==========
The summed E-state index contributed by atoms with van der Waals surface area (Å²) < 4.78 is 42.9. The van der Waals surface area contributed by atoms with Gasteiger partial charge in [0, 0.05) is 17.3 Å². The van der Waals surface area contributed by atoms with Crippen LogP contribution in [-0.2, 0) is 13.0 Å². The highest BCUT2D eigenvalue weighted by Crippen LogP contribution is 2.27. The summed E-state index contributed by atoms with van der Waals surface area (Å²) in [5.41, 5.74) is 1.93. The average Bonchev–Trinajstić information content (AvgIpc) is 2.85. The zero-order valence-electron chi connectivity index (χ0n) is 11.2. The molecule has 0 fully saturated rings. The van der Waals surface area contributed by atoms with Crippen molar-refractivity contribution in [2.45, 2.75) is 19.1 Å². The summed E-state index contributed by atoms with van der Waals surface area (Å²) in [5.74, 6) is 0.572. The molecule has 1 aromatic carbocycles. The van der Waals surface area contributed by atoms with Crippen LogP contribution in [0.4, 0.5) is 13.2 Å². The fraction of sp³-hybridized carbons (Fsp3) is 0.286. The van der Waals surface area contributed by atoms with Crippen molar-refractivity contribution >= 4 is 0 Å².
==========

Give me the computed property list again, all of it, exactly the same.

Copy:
The summed E-state index contributed by atoms with van der Waals surface area (Å²) < 4.78 is 42.9. The van der Waals surface area contributed by atoms with Gasteiger partial charge in [0, 0.05) is 17.3 Å². The van der Waals surface area contributed by atoms with Crippen LogP contribution in [-0.2, 0) is 13.0 Å². The highest BCUT2D eigenvalue weighted by Crippen LogP contribution is 2.27. The summed E-state index contributed by atoms with van der Waals surface area (Å²) in [5.41, 5.74) is 1.93. The average Bonchev–Trinajstić information content (AvgIpc) is 2.85. The zero-order valence-electron chi connectivity index (χ0n) is 11.2. The molecule has 0 fully saturated rings. The van der Waals surface area contributed by atoms with Crippen molar-refractivity contribution in [2.45, 2.75) is 19.1 Å². The summed E-state index contributed by atoms with van der Waals surface area (Å²) in [5.74, 6) is 0.572. The molecule has 1 aromatic carbocycles. The van der Waals surface area contributed by atoms with Crippen LogP contribution in [0.4, 0.5) is 13.2 Å². The fraction of sp³-hybridized carbons (Fsp3) is 0.286. The van der Waals surface area contributed by atoms with Crippen molar-refractivity contribution >= 4 is 0 Å².